Movie Review: ‘The Mitchell’s vs the Machines’


Director: Mike Rianda

Starring: Abbi Johnson, Danny McBride, Maya Rudolph, Mike Rianda, Eric Andre, Olivia Colman, Fred Armisen, Beck Bennett, John Legend, Chrissy Teigen, Blake Griffin, Conan O’Brien

Plot: In an attempt to reconnect with his daughter Katie before she departs for college, Rick Mitchell loads up the family car for a cross-country journey with everyone is tow. Then the robot apocalypse happens.

Review: I don’t think I would have given this a second look. At a glance it looked like a pretty generic made-for-home media children’s animated film. But we happen to be a Mitchell family and we’d been getting some reliable recommendations. When I needed something to cheer up the youngest member of the family, I figured the Mitchell connection might pique her interest. And then we laughed our asses off for two hours straight.

There were clues that we were in a good time. Producer the films are Lord and Miller, who established a high energy and visually busy animation aesthetic in The Lego Movie and Spider-Man: Into the Spider-Verse and they have a solid track record. In the director chair is Mike Rianda, coming from Gravity Falls, another amazing piece of animated fiction. Along with the brilliant cast, this movie about a family of misanthropes become the human race’s last hope during a robot apocalypse.

Disaster strikes with standard tech CEO type Bowman (Andre) disrespects his AI personal assistant PAL (Colman) and replaces her when robot servants. PAL takes control the high powered automatons and uses them to begin rounding up the human population to blast them into space. The Mitchell family were in the middle of a cross-country trip as part of an attempt by father Rick (McBride) to reconnect with his daughter Katie (Jacobson). Rick is a man of the land and Katie is a progressive thinking film-maker, and the two struggle to see eye-to-eye. It won’t be until the pair can learn to appreciate each others strengths that they can take control of their situation.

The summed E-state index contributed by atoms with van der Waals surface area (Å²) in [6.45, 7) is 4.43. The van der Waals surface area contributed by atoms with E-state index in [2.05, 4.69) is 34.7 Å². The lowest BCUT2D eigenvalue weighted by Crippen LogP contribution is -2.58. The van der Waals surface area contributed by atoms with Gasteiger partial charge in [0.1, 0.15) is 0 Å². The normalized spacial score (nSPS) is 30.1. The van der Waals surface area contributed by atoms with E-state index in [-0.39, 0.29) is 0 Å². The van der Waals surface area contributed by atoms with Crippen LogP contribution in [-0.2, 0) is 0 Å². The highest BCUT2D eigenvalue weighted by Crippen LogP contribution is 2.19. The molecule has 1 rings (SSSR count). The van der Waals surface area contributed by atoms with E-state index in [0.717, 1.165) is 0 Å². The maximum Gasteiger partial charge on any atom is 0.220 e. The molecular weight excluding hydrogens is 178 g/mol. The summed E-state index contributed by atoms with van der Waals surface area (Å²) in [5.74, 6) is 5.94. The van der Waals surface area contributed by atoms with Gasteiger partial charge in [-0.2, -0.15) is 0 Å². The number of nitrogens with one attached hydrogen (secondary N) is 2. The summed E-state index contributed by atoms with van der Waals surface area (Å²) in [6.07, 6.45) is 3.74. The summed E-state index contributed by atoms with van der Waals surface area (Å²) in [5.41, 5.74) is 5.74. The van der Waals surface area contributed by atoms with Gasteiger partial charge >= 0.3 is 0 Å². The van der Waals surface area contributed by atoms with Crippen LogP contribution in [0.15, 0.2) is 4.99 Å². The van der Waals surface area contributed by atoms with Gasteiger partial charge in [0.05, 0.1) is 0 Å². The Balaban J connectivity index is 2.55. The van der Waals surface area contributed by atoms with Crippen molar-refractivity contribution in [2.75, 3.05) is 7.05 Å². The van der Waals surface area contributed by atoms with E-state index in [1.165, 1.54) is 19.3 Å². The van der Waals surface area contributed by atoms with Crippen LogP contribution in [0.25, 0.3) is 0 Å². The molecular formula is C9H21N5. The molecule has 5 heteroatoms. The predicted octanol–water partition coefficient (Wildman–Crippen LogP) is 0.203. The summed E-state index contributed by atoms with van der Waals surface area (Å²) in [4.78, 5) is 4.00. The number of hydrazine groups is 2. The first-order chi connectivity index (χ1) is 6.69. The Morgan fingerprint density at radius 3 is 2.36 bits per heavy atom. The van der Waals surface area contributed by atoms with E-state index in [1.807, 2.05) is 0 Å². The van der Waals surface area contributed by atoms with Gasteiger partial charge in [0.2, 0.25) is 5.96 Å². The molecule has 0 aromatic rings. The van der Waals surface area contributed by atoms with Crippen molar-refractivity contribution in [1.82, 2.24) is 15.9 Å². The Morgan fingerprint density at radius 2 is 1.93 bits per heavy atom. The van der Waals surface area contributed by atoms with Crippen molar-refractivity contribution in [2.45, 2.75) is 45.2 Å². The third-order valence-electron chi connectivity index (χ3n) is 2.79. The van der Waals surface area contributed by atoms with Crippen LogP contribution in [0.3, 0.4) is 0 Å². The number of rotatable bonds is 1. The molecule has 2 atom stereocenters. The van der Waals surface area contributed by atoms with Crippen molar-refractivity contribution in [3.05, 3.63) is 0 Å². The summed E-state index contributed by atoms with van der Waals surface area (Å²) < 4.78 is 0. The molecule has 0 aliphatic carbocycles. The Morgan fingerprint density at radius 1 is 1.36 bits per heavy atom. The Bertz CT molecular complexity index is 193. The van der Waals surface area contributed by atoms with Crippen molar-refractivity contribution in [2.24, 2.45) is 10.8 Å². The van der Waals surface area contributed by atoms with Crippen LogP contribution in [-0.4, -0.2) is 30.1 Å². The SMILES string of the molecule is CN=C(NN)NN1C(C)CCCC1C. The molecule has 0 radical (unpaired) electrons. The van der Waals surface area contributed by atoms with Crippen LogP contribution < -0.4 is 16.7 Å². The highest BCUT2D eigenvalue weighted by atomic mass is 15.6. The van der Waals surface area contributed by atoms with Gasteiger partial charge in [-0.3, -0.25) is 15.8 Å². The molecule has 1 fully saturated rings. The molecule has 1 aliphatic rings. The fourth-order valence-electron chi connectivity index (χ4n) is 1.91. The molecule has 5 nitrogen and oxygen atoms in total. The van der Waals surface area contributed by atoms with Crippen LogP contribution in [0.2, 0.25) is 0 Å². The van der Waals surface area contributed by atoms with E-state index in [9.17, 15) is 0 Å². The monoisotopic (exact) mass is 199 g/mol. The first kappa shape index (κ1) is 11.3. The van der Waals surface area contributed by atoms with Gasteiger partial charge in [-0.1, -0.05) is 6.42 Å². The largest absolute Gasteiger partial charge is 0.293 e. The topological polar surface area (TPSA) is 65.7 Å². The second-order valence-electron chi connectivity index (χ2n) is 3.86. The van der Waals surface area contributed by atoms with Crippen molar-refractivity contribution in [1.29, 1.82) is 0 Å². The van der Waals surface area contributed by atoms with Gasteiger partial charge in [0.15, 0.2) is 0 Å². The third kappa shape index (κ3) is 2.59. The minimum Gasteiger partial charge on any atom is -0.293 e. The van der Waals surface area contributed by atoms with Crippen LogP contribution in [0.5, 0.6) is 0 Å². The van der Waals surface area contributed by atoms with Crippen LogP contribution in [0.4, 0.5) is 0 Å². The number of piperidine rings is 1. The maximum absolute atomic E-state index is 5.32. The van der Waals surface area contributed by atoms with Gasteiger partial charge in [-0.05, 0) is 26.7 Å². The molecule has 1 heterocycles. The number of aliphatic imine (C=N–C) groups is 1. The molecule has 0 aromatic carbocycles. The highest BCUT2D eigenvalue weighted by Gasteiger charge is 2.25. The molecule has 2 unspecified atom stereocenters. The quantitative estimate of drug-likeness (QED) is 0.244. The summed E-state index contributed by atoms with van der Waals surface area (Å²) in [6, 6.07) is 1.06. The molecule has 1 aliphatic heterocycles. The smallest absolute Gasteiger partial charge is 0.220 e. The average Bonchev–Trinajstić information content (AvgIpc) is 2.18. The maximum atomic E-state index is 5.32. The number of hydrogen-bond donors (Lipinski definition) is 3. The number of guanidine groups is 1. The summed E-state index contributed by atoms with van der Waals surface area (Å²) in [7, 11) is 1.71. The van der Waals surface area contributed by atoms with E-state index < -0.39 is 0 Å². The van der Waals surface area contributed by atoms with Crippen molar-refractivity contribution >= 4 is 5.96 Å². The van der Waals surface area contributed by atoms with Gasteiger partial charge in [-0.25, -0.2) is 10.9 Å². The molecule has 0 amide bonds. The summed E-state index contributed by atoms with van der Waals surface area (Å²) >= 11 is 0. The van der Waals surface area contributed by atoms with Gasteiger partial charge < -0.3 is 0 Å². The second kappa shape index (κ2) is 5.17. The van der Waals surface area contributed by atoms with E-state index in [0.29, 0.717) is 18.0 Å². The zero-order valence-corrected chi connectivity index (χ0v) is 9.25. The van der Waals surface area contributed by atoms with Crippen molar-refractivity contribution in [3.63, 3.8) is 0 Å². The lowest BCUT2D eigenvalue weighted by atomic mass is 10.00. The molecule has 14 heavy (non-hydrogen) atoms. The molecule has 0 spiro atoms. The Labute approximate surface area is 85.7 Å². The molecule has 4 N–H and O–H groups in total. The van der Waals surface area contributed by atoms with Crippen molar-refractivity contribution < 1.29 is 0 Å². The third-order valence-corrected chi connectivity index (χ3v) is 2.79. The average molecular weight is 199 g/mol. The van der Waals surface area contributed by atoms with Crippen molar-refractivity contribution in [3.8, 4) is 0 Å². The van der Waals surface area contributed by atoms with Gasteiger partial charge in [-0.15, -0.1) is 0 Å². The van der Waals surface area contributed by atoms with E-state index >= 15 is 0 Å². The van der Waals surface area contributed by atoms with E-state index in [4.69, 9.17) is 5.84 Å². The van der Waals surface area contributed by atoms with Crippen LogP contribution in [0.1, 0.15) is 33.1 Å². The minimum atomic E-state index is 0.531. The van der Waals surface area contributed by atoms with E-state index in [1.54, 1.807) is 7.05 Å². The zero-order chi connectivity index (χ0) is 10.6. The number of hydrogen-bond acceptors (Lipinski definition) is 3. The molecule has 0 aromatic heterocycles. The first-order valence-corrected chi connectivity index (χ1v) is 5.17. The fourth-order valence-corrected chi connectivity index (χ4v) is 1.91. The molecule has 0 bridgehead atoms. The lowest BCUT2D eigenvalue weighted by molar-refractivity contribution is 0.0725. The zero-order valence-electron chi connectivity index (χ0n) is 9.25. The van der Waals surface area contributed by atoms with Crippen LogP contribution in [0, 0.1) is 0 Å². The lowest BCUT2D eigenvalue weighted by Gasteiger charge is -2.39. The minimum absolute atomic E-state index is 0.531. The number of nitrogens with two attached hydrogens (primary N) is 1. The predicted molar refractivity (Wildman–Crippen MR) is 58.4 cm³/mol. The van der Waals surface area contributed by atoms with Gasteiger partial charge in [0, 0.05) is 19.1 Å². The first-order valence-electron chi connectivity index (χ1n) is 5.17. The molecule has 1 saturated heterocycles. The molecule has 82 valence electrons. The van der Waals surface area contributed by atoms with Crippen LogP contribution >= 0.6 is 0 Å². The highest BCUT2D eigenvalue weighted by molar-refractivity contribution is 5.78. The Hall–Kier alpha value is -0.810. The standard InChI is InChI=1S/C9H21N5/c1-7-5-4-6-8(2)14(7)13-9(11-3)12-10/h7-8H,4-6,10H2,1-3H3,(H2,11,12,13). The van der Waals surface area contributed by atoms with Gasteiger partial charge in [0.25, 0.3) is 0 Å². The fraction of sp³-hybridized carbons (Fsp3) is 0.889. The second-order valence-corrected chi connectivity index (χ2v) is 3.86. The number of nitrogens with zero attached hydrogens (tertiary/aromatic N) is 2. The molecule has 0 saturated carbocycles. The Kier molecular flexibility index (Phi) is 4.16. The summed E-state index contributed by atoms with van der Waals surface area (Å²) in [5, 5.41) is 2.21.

This is a high-powered, high-energy movie and it quickly moves from set-piece to set-piece. Even the emotionally driven moments are punctuated by different styles of animation, montages and physical gags. Every sequence is unique, with battles against appliances, Mad Max style road conflicts and infiltration to keep things fresh. At close to two hours this is a lengthy bit of family entertainment, and the extra time given to both action and character development helps give the film a grounding in reality. On repeat viewing the long running time drags a bit, but for the first time run it’s a non-stop ride.

If there’s any one thing that will put people off, it would be the meme- and pop-culture based humour. There’s little doubt who the intended audience is, as much of the humour is very much in vein of internet humour with many gags being directed referential to internet culture. Nyan Cat and Live Your Life are both on the soundtrack, and web popular franchises like The Shining and Nightrider get Easter Eggs. In a positive progressive move, the main character is LGBQTI+ without it being the focus of the story, giving the characteristic a welcome feeling of normalisation.

We can’t recommend this movie enough. Olivia Colman’s rage-out is one of the funniest things I have seen in a children’s movie. Whenever Song let Lord and Miller steer the ship they produce something magical. Keep this going.

Rating: NINE out of TEN